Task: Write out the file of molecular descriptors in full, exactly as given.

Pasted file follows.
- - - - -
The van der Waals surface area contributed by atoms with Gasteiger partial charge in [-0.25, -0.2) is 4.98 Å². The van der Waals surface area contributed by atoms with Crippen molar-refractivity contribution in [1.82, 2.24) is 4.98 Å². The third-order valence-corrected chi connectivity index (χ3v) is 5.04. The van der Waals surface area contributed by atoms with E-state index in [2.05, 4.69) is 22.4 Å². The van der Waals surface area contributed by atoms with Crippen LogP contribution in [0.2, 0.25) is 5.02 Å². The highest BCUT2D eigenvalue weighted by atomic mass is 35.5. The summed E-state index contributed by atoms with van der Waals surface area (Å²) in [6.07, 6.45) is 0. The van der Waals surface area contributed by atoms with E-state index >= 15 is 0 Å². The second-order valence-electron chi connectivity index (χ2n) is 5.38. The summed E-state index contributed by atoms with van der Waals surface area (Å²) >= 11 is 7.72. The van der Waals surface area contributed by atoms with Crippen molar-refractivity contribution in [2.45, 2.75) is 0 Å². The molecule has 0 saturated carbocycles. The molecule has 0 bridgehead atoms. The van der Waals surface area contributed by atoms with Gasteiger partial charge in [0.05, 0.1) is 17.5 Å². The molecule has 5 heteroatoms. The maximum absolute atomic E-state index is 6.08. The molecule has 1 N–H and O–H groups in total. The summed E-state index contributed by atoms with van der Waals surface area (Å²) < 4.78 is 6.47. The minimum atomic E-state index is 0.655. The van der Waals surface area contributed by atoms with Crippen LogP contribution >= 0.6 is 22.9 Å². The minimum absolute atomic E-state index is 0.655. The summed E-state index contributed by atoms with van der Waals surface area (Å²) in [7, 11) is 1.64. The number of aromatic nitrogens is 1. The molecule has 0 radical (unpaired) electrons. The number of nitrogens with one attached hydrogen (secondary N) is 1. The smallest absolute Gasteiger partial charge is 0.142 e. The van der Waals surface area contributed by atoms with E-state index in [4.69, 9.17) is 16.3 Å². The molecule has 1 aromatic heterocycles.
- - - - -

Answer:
The van der Waals surface area contributed by atoms with Gasteiger partial charge in [-0.25, -0.2) is 4.98 Å². The van der Waals surface area contributed by atoms with Crippen molar-refractivity contribution in [1.82, 2.24) is 4.98 Å². The third-order valence-corrected chi connectivity index (χ3v) is 5.04. The van der Waals surface area contributed by atoms with E-state index in [2.05, 4.69) is 22.4 Å². The van der Waals surface area contributed by atoms with Crippen LogP contribution in [0.2, 0.25) is 5.02 Å². The highest BCUT2D eigenvalue weighted by atomic mass is 35.5. The summed E-state index contributed by atoms with van der Waals surface area (Å²) in [6.07, 6.45) is 0. The van der Waals surface area contributed by atoms with E-state index >= 15 is 0 Å². The second-order valence-electron chi connectivity index (χ2n) is 5.38. The summed E-state index contributed by atoms with van der Waals surface area (Å²) >= 11 is 7.72. The van der Waals surface area contributed by atoms with Crippen molar-refractivity contribution in [2.45, 2.75) is 0 Å². The molecule has 0 saturated carbocycles. The molecule has 0 bridgehead atoms. The van der Waals surface area contributed by atoms with Gasteiger partial charge in [0.05, 0.1) is 17.5 Å². The molecule has 5 heteroatoms. The maximum absolute atomic E-state index is 6.08. The molecule has 1 N–H and O–H groups in total. The summed E-state index contributed by atoms with van der Waals surface area (Å²) < 4.78 is 6.47. The minimum atomic E-state index is 0.655. The van der Waals surface area contributed by atoms with Crippen LogP contribution >= 0.6 is 22.9 Å². The minimum absolute atomic E-state index is 0.655. The summed E-state index contributed by atoms with van der Waals surface area (Å²) in [7, 11) is 1.64. The number of aromatic nitrogens is 1. The molecule has 0 radical (unpaired) electrons. The number of nitrogens with one attached hydrogen (secondary N) is 1. The smallest absolute Gasteiger partial charge is 0.142 e. The van der Waals surface area contributed by atoms with E-state index in [4.69, 9.17) is 16.3 Å². The molecule has 1 aromatic heterocycles.